The pain of loss is one of the most intense emotions a human being can feel, and while it’s natural to experience grief, it can also be difficult to cope with alone. While those who see the effects of traumatic loss regularly, like therapist Jennifer Soos, note that it isn’t something people ever find complete closure from, there are some things you can do to help provide support if you know that a loved one is experiencing grief.
What Causes Grief?
At its most basic, grief is feeling associated with a personal loss that disrupts someone’s normal life. Sacramento wrongful death attorney Kreeger Law points out that many individuals experience intense grief after the loss of a friend or family member, but death isn’t the only scenario that can trigger such feelings.
The end of a relationship, loss of a home or job, illness, sudden diminishing of physical ability, loss of financial security, victimization from crime, and many other sudden forms of loss can create grief.
And what symptoms does one experience when going through grief? These can vary, according to the Counseling and Mental Health Center at the University of Texas, Austin, but might include the following:
- Feeling like you are “going crazy”
- Feeling sad or depressed
- Being irritable or angry
- Feeling frustrated or misunderstood
- Experiencing anxiety, nervousness, or fearfulness
- Feeling like you want to “escape”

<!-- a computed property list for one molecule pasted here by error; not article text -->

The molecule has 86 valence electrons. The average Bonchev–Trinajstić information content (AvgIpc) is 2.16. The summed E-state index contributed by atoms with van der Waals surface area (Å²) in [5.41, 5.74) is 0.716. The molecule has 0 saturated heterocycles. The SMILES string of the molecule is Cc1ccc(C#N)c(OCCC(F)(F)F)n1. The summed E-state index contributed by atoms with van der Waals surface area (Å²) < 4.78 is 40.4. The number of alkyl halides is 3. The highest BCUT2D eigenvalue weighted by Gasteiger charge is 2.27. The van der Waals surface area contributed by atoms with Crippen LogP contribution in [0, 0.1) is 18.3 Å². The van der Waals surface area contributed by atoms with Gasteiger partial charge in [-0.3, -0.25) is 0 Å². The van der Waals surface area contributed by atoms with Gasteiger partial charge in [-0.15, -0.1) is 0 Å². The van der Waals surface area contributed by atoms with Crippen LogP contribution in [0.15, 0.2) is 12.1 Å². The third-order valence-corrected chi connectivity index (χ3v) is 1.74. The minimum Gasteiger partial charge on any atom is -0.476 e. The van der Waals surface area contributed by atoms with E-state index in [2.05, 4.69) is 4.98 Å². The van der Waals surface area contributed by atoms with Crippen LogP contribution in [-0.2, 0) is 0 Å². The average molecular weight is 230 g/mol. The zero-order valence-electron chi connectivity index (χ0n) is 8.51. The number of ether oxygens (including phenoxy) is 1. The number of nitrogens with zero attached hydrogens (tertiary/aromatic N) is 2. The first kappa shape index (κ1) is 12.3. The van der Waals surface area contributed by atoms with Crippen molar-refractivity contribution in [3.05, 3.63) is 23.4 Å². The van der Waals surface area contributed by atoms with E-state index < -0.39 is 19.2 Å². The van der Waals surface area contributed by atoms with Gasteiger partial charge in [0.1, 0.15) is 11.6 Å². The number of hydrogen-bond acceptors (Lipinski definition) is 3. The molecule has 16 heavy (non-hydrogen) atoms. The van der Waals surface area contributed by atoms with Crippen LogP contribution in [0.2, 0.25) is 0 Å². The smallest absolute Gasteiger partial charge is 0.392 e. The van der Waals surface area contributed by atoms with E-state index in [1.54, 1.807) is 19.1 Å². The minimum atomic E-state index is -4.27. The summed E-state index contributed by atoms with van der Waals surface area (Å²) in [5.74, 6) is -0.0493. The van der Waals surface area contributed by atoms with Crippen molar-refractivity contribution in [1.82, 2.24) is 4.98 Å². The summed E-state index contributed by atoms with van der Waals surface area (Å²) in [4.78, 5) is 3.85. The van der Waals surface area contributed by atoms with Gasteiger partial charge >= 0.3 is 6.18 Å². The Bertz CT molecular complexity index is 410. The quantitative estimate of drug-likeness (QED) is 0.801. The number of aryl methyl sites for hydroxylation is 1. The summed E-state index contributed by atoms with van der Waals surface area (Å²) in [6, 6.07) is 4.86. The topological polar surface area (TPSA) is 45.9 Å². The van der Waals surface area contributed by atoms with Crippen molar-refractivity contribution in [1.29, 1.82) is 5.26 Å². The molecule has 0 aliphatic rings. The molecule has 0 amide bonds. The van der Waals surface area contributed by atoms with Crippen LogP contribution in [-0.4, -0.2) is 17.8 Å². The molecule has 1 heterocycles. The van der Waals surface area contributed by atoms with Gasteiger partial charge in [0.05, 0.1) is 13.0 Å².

- Experiencing guilt or remorse
- Being ambivalent
- Feeling numb
- Lacking energy and motivation
- Having difficulty concentrating
What’s more, the process of dealing with these emotions is not a linear one, as grief sufferers often cycle through some of the same feelings multiple times while healing from their loss. Thankfully, though, the support of a friend or loved one can help make that burden at least a little bit lighter.
Helping Loved Ones Cope
If someone close to you is experiencing grief, it’s important to remember that what you do is just as important as what you don’t do, according to writer Amy Hoggart.
In her view, actions like sensationalizing a person’s loss, only focusing on the “good,” trying to put a positive spin on everything they’re saying, diminishing their experience, or clumsily attempting to compare your experiences to their own is counterproductive.
Much better actions to take when supporting a grieving loved one are to simply reach out, listen, acknowledge their pain, stay sensitive to their feelings, and find small ways to show your support